Education

Briefly Stated: March 13, 2024

March 12, 2024 9 min read
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Federal Probe Opens Following the Death of Nonbinary Student

The U.S. Department of Education has opened a civil rights investigation into an Oklahoma district following the death of a 16-year-old nonbinary student the day after a fight in a school restroom.

The Feb. 8 death of Nex Benedict has sparked protests around the country about the treatment of LGBTQ+ students, state laws related to the rights of transgender students, and restrictions on how educators can discuss race and sexuality.

Benedict told police three students physically attacked them in an Owasso High School girls’ restroom after mocking the way they dressed. Police have said that preliminary information from a medical examiner showed Benedict “did not die as a result of trauma,” but autopsy results have not been released.

The federal investigation into the Owasso, Okla., district will determine whether it met its obligations under three federal civil rights laws, including Title IX, which prohibits discrimination on the basis of sex in schools that receive federal funding. Districts can lose that funding if fault is found and they do not correct detected areas of noncompliance.

“We believe that Nex’s death is the natural consequence of a growing wave of hatred against LGBTQ+ people,” Kelley Robinson, the president of the Human Rights Campaign, wrote in a Feb. 21 letter to U.S. Secretary of Education Miguel Cardona.

She highlighted states’ legislative efforts “focused on demonizing transgender and gender-expansive youth specifically,” including an Oklahoma law that prohibits transgender students from using restrooms consistent with their gender identity.

“The district is committed to cooperating with federal officials and believes the complaint submitted by [the Human Rights Campaign] is not supported by the facts and is without merit,” a district spokesman said.

The fight Benedict was involved in ended in less than two minutes after fellow students and a staff member intervened, the district said in a Feb. 20 statement. Students walked “under their own power” to the school nurse’s office. An ambulance was not deemed necessary, but parents of one student took them to the hospital for evaluation, the statement said, presumably Benedict.

Oklahoma leaders have repeatedly challenged the Biden administration’s interpretation of civil rights laws, including Title IX.

High Court Declines Case on Admissions Policy to Selective School Aiming to Boost Diversity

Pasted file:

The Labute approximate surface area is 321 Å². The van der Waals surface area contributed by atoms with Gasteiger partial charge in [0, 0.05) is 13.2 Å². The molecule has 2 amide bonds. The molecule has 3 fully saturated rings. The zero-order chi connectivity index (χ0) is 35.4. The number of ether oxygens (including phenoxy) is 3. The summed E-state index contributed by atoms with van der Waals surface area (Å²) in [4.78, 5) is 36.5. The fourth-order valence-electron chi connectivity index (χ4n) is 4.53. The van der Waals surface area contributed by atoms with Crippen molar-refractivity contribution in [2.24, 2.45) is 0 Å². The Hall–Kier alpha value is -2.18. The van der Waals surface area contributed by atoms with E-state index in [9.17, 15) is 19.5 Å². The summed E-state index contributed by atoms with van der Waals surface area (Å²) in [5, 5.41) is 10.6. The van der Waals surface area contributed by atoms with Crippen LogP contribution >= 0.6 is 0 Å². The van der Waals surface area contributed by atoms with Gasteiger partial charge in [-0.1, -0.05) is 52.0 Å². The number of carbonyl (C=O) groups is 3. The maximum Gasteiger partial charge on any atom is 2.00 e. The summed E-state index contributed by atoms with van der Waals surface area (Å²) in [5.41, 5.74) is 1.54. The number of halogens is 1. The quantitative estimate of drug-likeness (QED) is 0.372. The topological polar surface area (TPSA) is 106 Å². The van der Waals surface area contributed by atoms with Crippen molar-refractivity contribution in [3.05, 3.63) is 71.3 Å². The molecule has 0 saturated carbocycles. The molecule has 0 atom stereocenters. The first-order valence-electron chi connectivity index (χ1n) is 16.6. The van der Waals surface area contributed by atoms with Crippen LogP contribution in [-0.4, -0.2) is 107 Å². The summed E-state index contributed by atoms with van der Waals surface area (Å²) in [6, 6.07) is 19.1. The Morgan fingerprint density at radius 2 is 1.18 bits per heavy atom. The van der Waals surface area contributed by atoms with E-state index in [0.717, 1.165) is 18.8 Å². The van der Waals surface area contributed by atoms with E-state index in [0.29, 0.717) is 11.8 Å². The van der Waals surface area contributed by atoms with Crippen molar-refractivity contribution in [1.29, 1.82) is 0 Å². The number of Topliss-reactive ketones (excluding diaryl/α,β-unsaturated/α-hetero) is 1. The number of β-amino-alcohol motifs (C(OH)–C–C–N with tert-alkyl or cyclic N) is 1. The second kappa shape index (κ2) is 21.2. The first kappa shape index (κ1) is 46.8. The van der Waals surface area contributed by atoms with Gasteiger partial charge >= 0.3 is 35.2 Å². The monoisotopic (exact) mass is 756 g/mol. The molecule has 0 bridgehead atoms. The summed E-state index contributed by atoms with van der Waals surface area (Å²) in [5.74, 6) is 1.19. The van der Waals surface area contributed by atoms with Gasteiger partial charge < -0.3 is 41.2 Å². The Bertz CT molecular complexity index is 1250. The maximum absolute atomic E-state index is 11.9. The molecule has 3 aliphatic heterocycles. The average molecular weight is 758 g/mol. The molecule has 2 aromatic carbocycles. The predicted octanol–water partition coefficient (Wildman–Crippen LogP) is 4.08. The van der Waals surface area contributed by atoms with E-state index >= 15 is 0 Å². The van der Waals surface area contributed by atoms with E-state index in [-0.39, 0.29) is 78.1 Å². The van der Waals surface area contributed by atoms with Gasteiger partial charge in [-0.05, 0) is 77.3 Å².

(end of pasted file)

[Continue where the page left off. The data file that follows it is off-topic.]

A selective Virginia high school’s admissions policy will stand, an action accomplished by the U.S. Supreme Court’s refusal to take up the case out of Virginia.

The 2020 admissions plan for Thomas Jefferson High School for Science and Technology was facially race-neutral but was adopted by the Fairfax County school district to boost racial diversity in the student body.

A group advocating for Asian American students went to the high court in hopes of overturning a federal appeals court decision upholding the policy on the basis that there was no illegal racially disparate impact on the Asian American students. Low-income Asian American students, in fact, had experienced increased admissions under it, the appeals court had found.

The plan was challenged as a violation of the 14th Amendment’s equal protection clause. Its challengers argued that the district aimed to increase white and minority enrollment at the school, which before the new plan had an enrollment that was more than 70 percent Asian American.

“The board did away with the long-standing admissions exams and replaced them with a ‘holistic’ evaluation, complete with a middle school quota and a points system that rewarded nonacademic ‘experience factors,’” the challengers said in their Supreme Court brief, noting that Asian American enrollment fell to 54 percent under the new plan.

The Pacific Legal Foundation, in its appeal to the Supreme Court, noted there are similar cases challenging magnet school admissions policies in Boston, New York City, and Montgomery County, Md., involving the racial balancing of enrollments to the detriment of Asian American students.

In its response brief, Fairfax County said that every applicant to the high school is evaluated on an individual basis, and the new admissions policy “was not designed to achieve any sort of aggregate racial balance.” There was no evidence supporting the challengers’ “reckless charge that the [school] board changed TJ’s admissions policy for the purpose of discriminating against Asian Americans,” the board’s brief said.

Next NAEP to Take Deeper Look at Connection Between Poverty and Student Achievement

The next “nation’s report card” will take a more nuanced look than previous assessments ever have at how students’ socioeconomic status affects their academic achievement.

The 2024 National Assessment of Educational Progress will introduce a new composite measure of student income that takes into account broader family and school resources.

It will incorporate student eligibility for school meals and other federal safety-net programs; total share of students eligible for income-related programs at a school; number of printed books in a student’s home; and, for grades 8 and 12, the education level of either parent.

The index allows test scores to be disaggregated for high-, middle-, and low-income students.

“What is provided with NAEP is this more nuanced variable ... that you can use to look at relationships between student achievement and students of different socioeconomic backgrounds state by state,” said Dan McGrath of the National Center for Education Statistics, which administers NAEP.